Thomas Houston

Chris Sullivan - August 8, 2011

Hi Thomas,

The correct answer is (b) sink. Buoyancy is equal to the weight of the water displaced by the object, so as the volume is the same in both cases, but that volume of fresh water weighs less than the same volume of salt water, the buoyancy is less and the formerly neutrally buoyant object will now sink. The object is question has exactly the same density as salt water, which is why it’s neutrally buoyant. This explains why we need less weight when diving in fresh water.


P.S. A physicist might argue the point. Some “objects” may have special properties, like individual atoms for instance, or stuff that dissolves.

10. David - November 12, 2011

Can you get my sister to go in the water? She’s afraid that she’ll drown.

Chris Sullivan - November 13, 2011

Maybe. The owner of my local dive shop is really good at getting people to overcome their fears. I’ve been successful as well. Usually it’s a matter of being reassuring and patient, and starting off with little things in the shallow end of the pool.

11. Abraham Patrick - February 18, 2012

Will an object completely immersed sink
a) more in water
b) more in salt water
c) the same

Chris Sullivan - March 6, 2012

There’s a very similar question on the PADI open water exam. Goes something like “A neutrally buoyant object in salt water will ____ when in Fresh Water”
(a) sink (b) float (c) stay the same (d) impossible to tell.

Because salt water is denser, it provides more buoyancy for an object of a given volume. So in fresh water there will be less buoyancy, so the upward force is less. So the object will sink in fresh water. We know this intuitively I think because it is easier for a swimmer to float in the sea than in a fresh water lake, on in the Dead Sea, which has more salinity than regular sea water, people float really well, almost like they’re on a air mattress.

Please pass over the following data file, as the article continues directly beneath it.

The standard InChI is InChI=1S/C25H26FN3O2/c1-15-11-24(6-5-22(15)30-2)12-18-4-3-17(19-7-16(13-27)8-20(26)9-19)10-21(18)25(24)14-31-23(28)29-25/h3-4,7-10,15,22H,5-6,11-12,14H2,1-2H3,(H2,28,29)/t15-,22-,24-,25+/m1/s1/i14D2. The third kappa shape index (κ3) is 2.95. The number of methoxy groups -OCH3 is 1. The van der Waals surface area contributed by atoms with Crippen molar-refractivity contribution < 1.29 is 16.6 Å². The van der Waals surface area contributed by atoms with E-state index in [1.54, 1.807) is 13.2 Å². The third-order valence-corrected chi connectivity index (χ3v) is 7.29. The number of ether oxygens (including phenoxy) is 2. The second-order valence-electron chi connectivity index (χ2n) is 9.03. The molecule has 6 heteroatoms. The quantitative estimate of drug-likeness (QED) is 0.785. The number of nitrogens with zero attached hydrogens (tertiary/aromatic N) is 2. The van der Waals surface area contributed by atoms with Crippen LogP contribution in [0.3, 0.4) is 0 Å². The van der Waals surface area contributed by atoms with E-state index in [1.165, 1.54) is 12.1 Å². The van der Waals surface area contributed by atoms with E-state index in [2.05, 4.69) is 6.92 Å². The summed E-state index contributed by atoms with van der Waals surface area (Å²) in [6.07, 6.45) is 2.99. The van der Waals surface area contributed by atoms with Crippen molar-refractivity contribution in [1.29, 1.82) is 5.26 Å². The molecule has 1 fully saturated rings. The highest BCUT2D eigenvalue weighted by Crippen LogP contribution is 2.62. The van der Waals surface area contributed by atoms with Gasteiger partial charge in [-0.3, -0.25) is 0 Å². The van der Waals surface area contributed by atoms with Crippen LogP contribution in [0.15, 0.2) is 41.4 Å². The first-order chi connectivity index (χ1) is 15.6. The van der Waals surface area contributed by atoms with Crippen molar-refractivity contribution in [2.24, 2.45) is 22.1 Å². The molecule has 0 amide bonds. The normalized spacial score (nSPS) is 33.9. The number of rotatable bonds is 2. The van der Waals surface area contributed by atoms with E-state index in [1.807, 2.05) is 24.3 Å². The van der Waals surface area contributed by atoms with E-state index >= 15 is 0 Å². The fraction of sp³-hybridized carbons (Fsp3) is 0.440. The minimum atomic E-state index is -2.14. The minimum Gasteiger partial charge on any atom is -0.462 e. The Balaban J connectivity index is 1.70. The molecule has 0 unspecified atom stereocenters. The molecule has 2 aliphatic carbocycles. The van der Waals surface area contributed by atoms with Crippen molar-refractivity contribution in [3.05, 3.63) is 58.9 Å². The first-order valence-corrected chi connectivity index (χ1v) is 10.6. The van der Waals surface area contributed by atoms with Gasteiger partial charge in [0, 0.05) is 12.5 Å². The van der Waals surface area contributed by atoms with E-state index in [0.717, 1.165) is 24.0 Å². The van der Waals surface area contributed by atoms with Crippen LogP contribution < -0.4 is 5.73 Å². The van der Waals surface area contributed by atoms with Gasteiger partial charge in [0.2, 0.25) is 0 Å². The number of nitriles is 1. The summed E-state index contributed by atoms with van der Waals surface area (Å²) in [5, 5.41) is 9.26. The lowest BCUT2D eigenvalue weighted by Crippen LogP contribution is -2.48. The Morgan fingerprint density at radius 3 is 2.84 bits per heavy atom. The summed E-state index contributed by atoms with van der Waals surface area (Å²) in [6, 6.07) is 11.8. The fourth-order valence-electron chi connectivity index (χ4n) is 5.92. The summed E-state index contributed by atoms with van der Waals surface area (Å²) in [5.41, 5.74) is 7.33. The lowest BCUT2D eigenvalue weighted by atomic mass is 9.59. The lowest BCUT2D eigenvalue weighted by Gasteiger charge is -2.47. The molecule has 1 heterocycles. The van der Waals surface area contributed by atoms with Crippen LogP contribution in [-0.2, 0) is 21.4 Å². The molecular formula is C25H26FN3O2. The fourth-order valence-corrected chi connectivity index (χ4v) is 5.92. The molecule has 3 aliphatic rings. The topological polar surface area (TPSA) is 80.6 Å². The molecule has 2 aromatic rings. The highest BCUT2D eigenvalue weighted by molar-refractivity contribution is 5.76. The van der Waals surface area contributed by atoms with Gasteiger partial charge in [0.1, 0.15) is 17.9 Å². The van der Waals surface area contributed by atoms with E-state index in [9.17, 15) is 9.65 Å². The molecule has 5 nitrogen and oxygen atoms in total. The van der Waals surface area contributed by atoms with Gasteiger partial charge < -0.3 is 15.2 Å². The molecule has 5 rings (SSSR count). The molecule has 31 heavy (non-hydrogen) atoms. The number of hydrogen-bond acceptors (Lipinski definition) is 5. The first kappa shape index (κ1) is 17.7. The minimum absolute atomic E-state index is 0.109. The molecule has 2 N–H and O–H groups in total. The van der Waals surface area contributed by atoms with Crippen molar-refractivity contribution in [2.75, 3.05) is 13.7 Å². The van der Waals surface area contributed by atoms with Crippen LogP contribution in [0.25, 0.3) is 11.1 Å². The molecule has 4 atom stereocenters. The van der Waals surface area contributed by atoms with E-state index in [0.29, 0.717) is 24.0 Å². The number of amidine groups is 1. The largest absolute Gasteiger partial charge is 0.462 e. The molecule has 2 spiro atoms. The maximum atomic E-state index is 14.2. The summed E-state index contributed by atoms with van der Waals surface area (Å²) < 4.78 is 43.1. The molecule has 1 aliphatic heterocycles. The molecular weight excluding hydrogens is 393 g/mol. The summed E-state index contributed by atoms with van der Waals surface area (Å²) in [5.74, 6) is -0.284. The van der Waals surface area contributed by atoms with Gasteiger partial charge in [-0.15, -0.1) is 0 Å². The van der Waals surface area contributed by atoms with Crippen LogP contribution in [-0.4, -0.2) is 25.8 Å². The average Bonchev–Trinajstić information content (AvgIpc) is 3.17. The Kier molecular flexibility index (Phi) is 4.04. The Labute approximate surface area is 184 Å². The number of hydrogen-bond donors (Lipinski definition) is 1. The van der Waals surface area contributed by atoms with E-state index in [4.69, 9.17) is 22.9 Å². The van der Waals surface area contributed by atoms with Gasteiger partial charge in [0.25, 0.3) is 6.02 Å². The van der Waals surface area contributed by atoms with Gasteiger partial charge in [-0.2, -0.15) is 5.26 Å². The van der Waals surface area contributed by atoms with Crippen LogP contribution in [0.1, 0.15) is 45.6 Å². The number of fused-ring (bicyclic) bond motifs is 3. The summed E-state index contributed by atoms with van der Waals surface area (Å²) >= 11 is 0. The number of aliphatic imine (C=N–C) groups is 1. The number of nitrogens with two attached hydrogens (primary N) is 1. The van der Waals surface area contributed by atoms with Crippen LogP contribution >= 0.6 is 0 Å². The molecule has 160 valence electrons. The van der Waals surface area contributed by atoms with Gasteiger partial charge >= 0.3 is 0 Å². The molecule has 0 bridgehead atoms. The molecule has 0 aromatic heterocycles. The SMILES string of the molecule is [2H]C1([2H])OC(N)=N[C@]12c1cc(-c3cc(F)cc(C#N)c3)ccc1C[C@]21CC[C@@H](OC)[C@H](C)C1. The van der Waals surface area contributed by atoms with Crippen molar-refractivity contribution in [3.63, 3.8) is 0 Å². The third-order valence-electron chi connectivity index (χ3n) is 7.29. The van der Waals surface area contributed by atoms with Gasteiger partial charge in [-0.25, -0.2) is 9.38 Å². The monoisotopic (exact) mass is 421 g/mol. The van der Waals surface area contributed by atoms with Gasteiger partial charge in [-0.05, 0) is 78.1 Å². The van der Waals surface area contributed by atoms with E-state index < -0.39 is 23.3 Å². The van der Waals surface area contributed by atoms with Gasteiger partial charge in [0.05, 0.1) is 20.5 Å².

Sorry it took so long to respond. Had some issues to deal with.


12. Oe Li - March 26, 2012

Why does a marble still sinks when put in salt water but not float?

Chris Sullivan - April 15, 2012

The marble won’t sink as fast as it will in fresh water, but marble (or glass, which “marbles” are made from) is more dense than salt water (a marble is heavier than its weight in water, salt or fresh).

The difference between salt and fresh water densities is only about 3%.

Hope that helps…

13. Gala Holliday - June 10, 2012

Hi Chris,
I am wondering about a boat lift on fresh water. I am buying a boat that weighs 4300 dry weight, has a 90 gallon fuel tank, which full is basically another 720 lbs., and say 500 pounds more for other objects. Total together 5,520. How big of a boat lift would we need to lift the boat? Do we need to take into consideration the weight of the tank? I’m confused. We looked at a tank that was 9X6X30″- would this work and how big (lbs) is this. – THanks – Gala

Chris Sullivan - June 12, 2012

I don’t know a lot about boat lifts, but if you’re lifting it out of the water, it would at least have to be capable of lifting the full weight, as once it’s out of the water there’s no buoyancy available. I doubt the weight of the tank would be significant, and your calculation for the weight of the fuel is on the high side because you used the specific gravity of water (i.e. 1.0) instead of the specific gravity of gasoline which is .739 (unless it’s diesel, which is still <1 but higher than gasoline and covers a fairly wide range).

So the fuel, if gasoline, would actually weigh only about 532 lbs. The tank size of 9'x6'x2.5' is 270 cubic feet, and there's 0.133680556 US gallons in a cubic foot, so your proposed fuel tank would hold just over 2,000 gallons. For 90 gallons you need 12 cubic feet, say 2'x2'x3'.

Just for fun, let's think about the weight of the tank. Assume it is steel, which weighs .2836 lbs per cubic inch. The 2x2x3 tank from the previous paragraph has a surface area of 17 square feet, which is 2448 square inches. If the thickness of the walls of the tank is say 1/8th of an inch (that would be thicker than I'd expect), then the tank would contain 2448/8 or 306 cubic inches, so would weigh 306 x .2836 or just under 87 pounds. So you'd have about 620 lbs of tank and gasoline, all told.

Sounds like a nice boat. I hope you go diving on it.


14. dee - June 20, 2012

please sir i got a problem of a floating ship floats on surface of sea water of density 1030 transfers to river of density 1000 the immersed volume changes by 3 metres cube g equal 10 find immersed volume in sea , buoyant force in river and the weight of the ship plz help

Chris Sullivan - June 21, 2012

Hello Dee. I think I understand the problem.

  • The sea water has a specific gravity of 1.03, and the river, being fresh water has a specific gravity of 1.
  • The ship has an unknown weight
  • The volume under the water line increases by 3 cubic metres when the ship moves from the sea to the river.